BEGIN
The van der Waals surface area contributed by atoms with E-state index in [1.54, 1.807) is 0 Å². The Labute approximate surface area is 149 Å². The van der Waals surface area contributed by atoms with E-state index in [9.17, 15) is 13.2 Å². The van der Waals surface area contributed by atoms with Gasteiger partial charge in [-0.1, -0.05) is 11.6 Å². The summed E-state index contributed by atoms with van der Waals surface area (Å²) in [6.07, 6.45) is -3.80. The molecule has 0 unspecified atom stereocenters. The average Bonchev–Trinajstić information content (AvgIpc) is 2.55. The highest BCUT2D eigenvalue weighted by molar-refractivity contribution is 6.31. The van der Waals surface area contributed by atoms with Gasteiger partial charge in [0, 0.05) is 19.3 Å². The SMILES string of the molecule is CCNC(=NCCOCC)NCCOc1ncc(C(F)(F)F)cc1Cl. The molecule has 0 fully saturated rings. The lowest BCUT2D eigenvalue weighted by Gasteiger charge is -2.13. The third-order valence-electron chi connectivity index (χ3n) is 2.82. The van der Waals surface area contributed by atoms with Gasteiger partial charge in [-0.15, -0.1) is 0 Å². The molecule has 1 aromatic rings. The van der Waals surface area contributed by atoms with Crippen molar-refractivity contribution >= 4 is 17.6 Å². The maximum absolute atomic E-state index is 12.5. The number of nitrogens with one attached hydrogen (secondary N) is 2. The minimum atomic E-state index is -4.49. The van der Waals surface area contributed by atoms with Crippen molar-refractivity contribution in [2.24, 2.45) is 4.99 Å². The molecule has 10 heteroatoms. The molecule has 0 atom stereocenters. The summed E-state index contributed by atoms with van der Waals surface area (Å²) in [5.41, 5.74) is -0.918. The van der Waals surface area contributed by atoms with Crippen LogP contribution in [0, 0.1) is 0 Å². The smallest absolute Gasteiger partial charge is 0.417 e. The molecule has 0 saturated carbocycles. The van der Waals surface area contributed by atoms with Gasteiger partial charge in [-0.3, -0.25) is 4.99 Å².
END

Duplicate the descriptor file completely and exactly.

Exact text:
The van der Waals surface area contributed by atoms with E-state index in [1.54, 1.807) is 0 Å². The Labute approximate surface area is 149 Å². The van der Waals surface area contributed by atoms with E-state index in [9.17, 15) is 13.2 Å². The van der Waals surface area contributed by atoms with Gasteiger partial charge in [-0.1, -0.05) is 11.6 Å². The summed E-state index contributed by atoms with van der Waals surface area (Å²) in [6.07, 6.45) is -3.80. The molecule has 0 unspecified atom stereocenters. The average Bonchev–Trinajstić information content (AvgIpc) is 2.55. The highest BCUT2D eigenvalue weighted by molar-refractivity contribution is 6.31. The van der Waals surface area contributed by atoms with Gasteiger partial charge in [0, 0.05) is 19.3 Å². The SMILES string of the molecule is CCNC(=NCCOCC)NCCOc1ncc(C(F)(F)F)cc1Cl. The molecule has 0 fully saturated rings. The lowest BCUT2D eigenvalue weighted by Gasteiger charge is -2.13. The third-order valence-electron chi connectivity index (χ3n) is 2.82. The van der Waals surface area contributed by atoms with Gasteiger partial charge in [-0.15, -0.1) is 0 Å². The molecule has 1 aromatic rings. The van der Waals surface area contributed by atoms with Crippen molar-refractivity contribution >= 4 is 17.6 Å². The maximum absolute atomic E-state index is 12.5. The number of nitrogens with one attached hydrogen (secondary N) is 2. The minimum atomic E-state index is -4.49. The van der Waals surface area contributed by atoms with Crippen molar-refractivity contribution in [2.24, 2.45) is 4.99 Å². The molecule has 10 heteroatoms. The molecule has 0 atom stereocenters. The summed E-state index contributed by atoms with van der Waals surface area (Å²) in [5.41, 5.74) is -0.918. The van der Waals surface area contributed by atoms with Crippen LogP contribution in [0, 0.1) is 0 Å². The smallest absolute Gasteiger partial charge is 0.417 e. The molecule has 0 saturated carbocycles. The van der Waals surface area contributed by atoms with Gasteiger partial charge in [-0.3, -0.25) is 4.99 Å².